Other objects will appear from the description which follows.
It has been found that substances that interact with nucleic acids will compete with acridine orange for binding sites on DNA or RNA, or these substances will bind to the nucleic acid in such a way as to alter the DNA conformation, making acridine orange binding less favorable. Classic intercalators, such as ethidium bromide, actinomycin D, and proflavine, can be quantitated from standard curves. The maximum binding of acridine orange to the nucleic acids is measured by fluorescence polarization in an aqueous buffer system. By the addition of increasing concentrations of a biologically active test compound, the polarization value corresponding to maximum acridine orange binding is decreased. The amount of inhibition correlates directly with the concentration of the active test compound. Inactive test compounds do not decrease the maximum binding polarization of acridine orange, indicating they do not interact directly with nucleic acid.
What is unique in this process is that any test molecule whether or not fluorescent, that binds to DNA or RNA is detected by the displacement of a fluorescent intercalator, such as acridine orange. By using in the instrument excitation and emission filters which are specific for the particular intercalator being used, the fluorescence of the test compounds will not interfere.
In the preferred embodiments of the present invention, four solutions are required: (1) A solution of 10-5 M acridine orange prepared in 0.01 M cacodylate (or other suitable buffer); (2) Nucleic acid solution (approximately 10 μg/ml) in the same buffer. This reagent may be any of a variety of native DNAs (e.g., from calf thymus , M. luteus, or other organism), of synthetic DNA polymers, or RNAs; (3) A buffer system, used as the diluent; and (4) Test compound solution in buffer or dimethyl sulfoxide/dimethyl formamide.
The standard procedure is as follows: (1) 1.85 ml of buffer is added to a fluorimeter cuvette, then 100 μl of the acridine orange solution and 50 μl of test compound; (2) the initial fluorescence polarization value of freely rotating unbound acridine orange is determined in a fluorimeter equipped with a polarizer, which instrument is commercially available from a number of companies; (3) 50 μl of a nucleic acid solution of known concentration is added to the cuvette and mixed; and (4) the polarization value (P) is read again. This is repeated for a series of dilutions of the test compound, as well as a maximum binding control (with no test compound, only buffer). For each concentration of test compound, a percentage of maximum binding is determined. Compounds that are positive in the assay displace the acridine orange, and this is detected by a decrease in P value with increasing concentrations of test compound (i.e., a dose-response effect).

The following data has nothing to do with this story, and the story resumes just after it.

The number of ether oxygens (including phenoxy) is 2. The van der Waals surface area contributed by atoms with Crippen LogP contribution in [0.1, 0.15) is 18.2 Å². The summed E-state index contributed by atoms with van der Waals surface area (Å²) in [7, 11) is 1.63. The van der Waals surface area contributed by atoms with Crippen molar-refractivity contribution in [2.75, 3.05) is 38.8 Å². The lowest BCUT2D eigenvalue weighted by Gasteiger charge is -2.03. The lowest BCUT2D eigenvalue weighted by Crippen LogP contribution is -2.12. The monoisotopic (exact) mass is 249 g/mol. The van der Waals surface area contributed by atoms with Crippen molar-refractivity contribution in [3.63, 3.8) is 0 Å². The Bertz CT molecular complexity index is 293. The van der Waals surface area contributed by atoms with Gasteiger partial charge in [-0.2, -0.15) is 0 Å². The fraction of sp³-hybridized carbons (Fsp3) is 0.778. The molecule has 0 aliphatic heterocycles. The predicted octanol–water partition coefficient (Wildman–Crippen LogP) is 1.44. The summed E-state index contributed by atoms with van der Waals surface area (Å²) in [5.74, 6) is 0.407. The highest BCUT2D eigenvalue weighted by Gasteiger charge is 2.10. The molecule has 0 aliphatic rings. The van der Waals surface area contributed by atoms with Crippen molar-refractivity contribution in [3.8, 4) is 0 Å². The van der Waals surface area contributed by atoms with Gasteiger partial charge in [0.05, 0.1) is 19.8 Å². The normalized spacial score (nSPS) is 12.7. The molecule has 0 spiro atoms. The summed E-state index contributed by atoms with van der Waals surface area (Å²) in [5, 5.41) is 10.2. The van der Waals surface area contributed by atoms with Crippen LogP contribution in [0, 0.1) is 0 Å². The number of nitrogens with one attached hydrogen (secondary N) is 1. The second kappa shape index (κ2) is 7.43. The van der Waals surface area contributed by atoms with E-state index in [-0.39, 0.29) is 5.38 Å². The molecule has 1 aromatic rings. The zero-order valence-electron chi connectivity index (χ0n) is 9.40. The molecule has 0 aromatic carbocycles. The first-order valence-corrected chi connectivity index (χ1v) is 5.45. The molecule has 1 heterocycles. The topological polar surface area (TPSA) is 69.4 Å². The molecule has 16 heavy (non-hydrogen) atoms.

Fluorescent compounds other than acridine orange can be used if the instrument's excitation and emission wavelengths are adjusted to the optimum for these compounds. In the Fluoro I (Meloy Laboratories, Inc., Springfield, Va.), the excitation filter is 492 nm and the emission filter is 520 nm for acridine orange when doing DNA studies. The emission filter is changed to 650 for RNA binding studies. Acridine orange has been utilized most widely in our work because its excitation and emission wavelengths with DNA are the same as fluorescein (a compound that does not bind DNA); hence, allowing the use of fluorescein as a negative control. In addition, acridine orange binding to both DNA and RNA can be detected following excitation at 492 nm. However, binding to these substances can be differentiated by the emission wavelengths.
The method may be modified by: (1) changing the amounts of each component added to the cuvette; (2) introducing a preincubation step of the test compound with (a) the nucleic acid prior to addition of the acridine orange, or (b) chemically modifying enzymes or compounds, or (c) a combination of (a) and (b); (3) utilizing a variety of synthetic or natural nucleic acid solutions; or (4) using different intercalators.
The method will be more clearly understood from the following examples taken in conjunction with the drawings. In these drawings:
FIG. 1 shows the polarization value (P-Po) vs. log of actinomycin D concentration showing increasing inhibition of intercalation of acridine orange with calf thymus DNA. The P-Po values given are actual polarizations amplified by a factor of 2.3×103.